Once inside, the eye immediately catches one of Boxx’s most common differentiators, liquid-cooling, a design feature that’s become Boxx’s calling card among workstation vendors. See liquid-cooling, and you might assume the dual Xeon Scalable Platinum 8180 CPUs are overclocked. That’s the typical goal for gaming rigs looking to eke out every possible drop of performance. But while these parts are running at 2.5 GHz, the fastest Intel specs for the 28C Xeon Scalable Platinum 8180 part, they are specifically not overclocked. Again, one of the hallmarks of a workstation is reliability — overclocking will wear out a processor. Keeping it running cool extends its life.
In the case of workstations rather than gaming rigs, OEMs may implement liquid cooling not to overclock but to serve other purposes. For example, the more efficient cooling should increase reliability at the same clock rate. And as important to many, liquid cooling can run quieter than purely air-cooled machines that have to move a lot more cfm of air through tight chassis quarters. I’ll assess precisely how well Boxx’s liquid cooling accomplishes that second goal when I review acoustic output under load ahead.
Matching the no-compromise choice in CPUs, our D4 came outfitted with a single top-of-the-line, cut-no-corners Nvidia Quadro P6000 GPU. However, the D4’s ample PCIe slots do allow for up to five GPUs to be installed, with options from AMD Radeon Pro as well (though not every combination is allowed, as power must be held within the capabilities of the D4’s 1500 W 80 Plus Gold (90% efficiency) modular power supply.
|The Apexx D4’s spacious slot space, room and power for plenty of GPUs|
Top view of the motherboard without, and with the Quadro AIB.
|The Apexx D4’s four drive bays abutting the dual-width Nvidia Quadro P6000|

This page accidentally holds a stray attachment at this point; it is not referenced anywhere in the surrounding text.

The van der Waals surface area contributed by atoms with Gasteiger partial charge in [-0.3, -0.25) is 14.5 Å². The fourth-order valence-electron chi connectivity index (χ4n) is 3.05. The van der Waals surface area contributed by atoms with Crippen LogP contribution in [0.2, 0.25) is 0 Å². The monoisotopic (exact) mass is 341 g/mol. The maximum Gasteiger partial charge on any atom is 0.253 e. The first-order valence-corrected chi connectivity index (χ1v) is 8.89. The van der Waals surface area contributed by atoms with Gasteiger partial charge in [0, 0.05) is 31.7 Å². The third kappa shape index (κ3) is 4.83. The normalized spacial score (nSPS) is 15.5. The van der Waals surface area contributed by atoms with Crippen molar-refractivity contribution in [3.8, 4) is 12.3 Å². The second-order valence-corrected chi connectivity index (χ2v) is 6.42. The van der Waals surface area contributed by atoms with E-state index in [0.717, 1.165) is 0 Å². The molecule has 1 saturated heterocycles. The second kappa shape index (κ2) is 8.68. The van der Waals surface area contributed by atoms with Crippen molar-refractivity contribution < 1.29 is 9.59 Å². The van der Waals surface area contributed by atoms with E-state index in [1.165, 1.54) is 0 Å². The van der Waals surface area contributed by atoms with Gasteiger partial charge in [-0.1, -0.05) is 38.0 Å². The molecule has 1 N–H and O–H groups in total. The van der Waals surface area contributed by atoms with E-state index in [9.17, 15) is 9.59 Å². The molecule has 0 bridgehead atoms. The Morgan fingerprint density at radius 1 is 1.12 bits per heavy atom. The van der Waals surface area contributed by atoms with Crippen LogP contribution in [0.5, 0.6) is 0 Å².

Having reviewed many Boxx workstations over the years, including the recent Apexx S3 and Apexx 6301, I won’t belabor the details of the Apexx D4’s build breadth and quality. Suffice to say, the Apexx D4 is up to par with the rest of its Apexx siblings, and that’s high praise. No, given the 56C Xeon Scalable platform around which this machine was built, my focus will be to discern how capable that CPU platform is, across a breadth of workstation-typical workloads, and compared to a range of other possible—and just as legitimate—options in platforms.
Workstation performance as a function of cores: where the dual 28C Xeon Scalable Platinum 8180 fits
Fortunately, I’ve recently performed the same exercise on a wide range of workstation CPU platforms, from several cores at maximum frequency to maximum cores and modest frequency. Two were from Boxx and one from Velocity Micro: the first a Boxx Apexx S3 with the 6C “Coffee Lake” CPU, but whose cores were overclocked to nose-bleed levels, the second, a Boxx 4 6301 with a 16C Threadripper clocked at let’s-say-a moderate level of 3.4 GHz, and the third was the Velocity Micro ProMagix HD360A with dual 64C (32×2) AMD Epyc CPUs running at a comparably modest 2.2 GHz.
Into that mix now we can add this 2S 56 (28×2) Xeon Scalable Platinum 8180 Apexx D4, with a few cores less than the 64C Epyc platform but running at a modestly higher 2.5 GHz. With this range of CPU platforms, we’ve got a unique opportunity to evaluate the relative merits of very different workstation CPUs.
|Configuration specifications for our Apexx D4 and a few interesting contrasts in workstation CPU platforms|
The following chart shows the relative performance of those machines.
|The widely varying system specifications for our four test workstations (normalized to Boxx Apexx S3 with 6C Intel “Coffee Lake” Core i7 CPU)|
To gauge performance levels of this beast of a workstation from Velocity Micro, we employed the latest 2.1 version of SPEC's workstation-focused benchmark, SPECwpc. While no benchmark is perfect, SPECwpc does the best job I’ve seen of stressing all workstation components in a whole system environment that users may actually experience. It’s both broad and deep, and aggregates sub-tests into workload groups representative of the most common workstation verticals: Media and Entertainment, Product Development, Life Sciences, Financial Services, Energy and General Operations. It even borrows the same viewsets that its graphics-focused sister test, Viewperf, uses to measure 3D graphics performance.